First, a renter has to ask their landlord to fix the issue. Consider reporting major problems, like a broken furnace or exposed electrical wires, to the city too.

Nisa Khan
Michigan Radio
Donna Chavous is a Detroit renter who used escrow when her building's only elevator broke down. She was able to get her money back and use it to move out.

Then, tenants with major issues that make their home uninhabitable can put their rent money in an escrow account. A neutral third party like a bank will hold the rent unless conditions are met. Renters must deposit their rent money in full, on time, each month they withhold it.

If a landlord fails to fix a major issue, putting money in escrow and documenting the process is a good move.

Tonya Myers Phillips said setting up an escrow account is “a good line of defense.”

Putting rent into escrow can mean a separate bank account and a credit union. United Community Housing Coalition (313-963-3310), a non-profit organization, is a good resource to help with this.

You can also use the 36th District Court on the second floor — however, this options means there needs to be a case in front of the court.

As long as the tenant has the money that's kind of segregated, that escrow requirement is met.” Kellie Foster from Lakeshore Legal Aid said.

BSEED has its own application, with a turnaround time of five business days. It currently has two people enrolled in it. Joe McGuire, who is part of activist group Detroit Eviction Defense, suggested trying a bank, rather than the city’s programs. This is because tenants may have a better chance of getting more of their money back.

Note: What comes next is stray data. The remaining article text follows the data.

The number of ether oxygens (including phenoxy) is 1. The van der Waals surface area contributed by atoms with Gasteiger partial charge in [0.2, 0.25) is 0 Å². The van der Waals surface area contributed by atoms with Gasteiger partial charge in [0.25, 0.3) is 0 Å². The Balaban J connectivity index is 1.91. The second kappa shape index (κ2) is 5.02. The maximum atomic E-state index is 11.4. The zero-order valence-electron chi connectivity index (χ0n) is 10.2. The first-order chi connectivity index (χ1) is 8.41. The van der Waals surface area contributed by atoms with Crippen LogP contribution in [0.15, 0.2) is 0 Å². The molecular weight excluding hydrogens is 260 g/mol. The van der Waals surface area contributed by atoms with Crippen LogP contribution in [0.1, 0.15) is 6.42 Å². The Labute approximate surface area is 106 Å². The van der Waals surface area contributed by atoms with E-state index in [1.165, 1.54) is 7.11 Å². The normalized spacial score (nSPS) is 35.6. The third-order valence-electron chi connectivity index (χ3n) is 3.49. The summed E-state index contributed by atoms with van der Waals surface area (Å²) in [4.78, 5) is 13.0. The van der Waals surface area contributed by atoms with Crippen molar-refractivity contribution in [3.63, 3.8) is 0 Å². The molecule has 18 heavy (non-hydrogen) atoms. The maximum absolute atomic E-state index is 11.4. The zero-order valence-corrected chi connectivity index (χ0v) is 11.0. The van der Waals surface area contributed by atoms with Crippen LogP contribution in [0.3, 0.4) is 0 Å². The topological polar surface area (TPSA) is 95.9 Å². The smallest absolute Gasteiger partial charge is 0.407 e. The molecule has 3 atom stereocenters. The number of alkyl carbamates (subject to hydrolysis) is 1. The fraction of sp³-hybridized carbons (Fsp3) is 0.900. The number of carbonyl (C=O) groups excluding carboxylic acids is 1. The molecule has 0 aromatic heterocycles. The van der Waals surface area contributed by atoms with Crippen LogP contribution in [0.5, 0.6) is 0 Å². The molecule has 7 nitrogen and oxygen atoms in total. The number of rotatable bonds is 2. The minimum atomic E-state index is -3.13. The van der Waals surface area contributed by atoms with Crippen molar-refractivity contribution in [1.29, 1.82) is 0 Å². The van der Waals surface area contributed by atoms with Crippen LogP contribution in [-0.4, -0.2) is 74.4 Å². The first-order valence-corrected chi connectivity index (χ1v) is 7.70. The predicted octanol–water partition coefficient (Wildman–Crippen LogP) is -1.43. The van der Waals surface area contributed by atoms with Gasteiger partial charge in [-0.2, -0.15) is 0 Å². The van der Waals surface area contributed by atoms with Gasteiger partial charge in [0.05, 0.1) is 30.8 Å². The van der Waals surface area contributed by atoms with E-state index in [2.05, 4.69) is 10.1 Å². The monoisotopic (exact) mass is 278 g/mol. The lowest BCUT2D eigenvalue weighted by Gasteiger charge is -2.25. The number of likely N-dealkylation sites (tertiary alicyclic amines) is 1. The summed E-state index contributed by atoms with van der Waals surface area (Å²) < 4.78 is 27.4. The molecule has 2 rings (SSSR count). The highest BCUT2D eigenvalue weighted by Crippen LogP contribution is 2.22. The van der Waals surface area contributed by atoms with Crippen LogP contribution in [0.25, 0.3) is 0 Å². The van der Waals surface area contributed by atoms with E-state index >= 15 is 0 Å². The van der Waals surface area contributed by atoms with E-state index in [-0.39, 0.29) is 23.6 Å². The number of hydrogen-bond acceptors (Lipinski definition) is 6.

UCHC’s Ted Phillips said it’s important renters make an official BSEED complaint and let the landlord know they’re setting up an escrow account. This could be an email or even a screenshot of a text.

“The main things are that the landlord knows what (a tenant) is doing and why they're doing it. And that, if it's something that is serious enough for a code enforcement unit…they should hold onto their (rent) money and not spend it.” said Ted Phillips.

Even simply not having a Certificate of Compliance is enough for renters to start withholding their payments and putting the money into an escrow account.

But there are risks attached to escrow, including being taken to court for non-payment of rent. That’s why pictures, videos, text messages, and evidence of the apartment’s state is important, Ted Philips said. 

Get legal advice

Michigan Legal Help can connect renters to resources and lawyers.

Detroit renter Donna Chavous said even though she knew about escrow, consulting with her lawyer helped guide her. Chavous used LegalShield, a service that provided legal assistance for her at $25 a month.

Lakeshore can give a free legal consultation by calling (888) 783-8190.

UCHC also provides legal services to low-income Detroiters. Email them at help@uchcdetroit.org or call (313)-963-3310.

What are other resources I can check out?

You can look up:

    Nisa Khan joins Michigan Radio as the station’s first full-time data reporter. In that capacity, she will be reporting on data-driven news stories as well as working with other news staff to acquire and analyze data in support of their journalism.
    Briana Rice is Michigan Public's criminal justice reporter. She's focused on what Detroiters need to feel safe and whether they're getting it.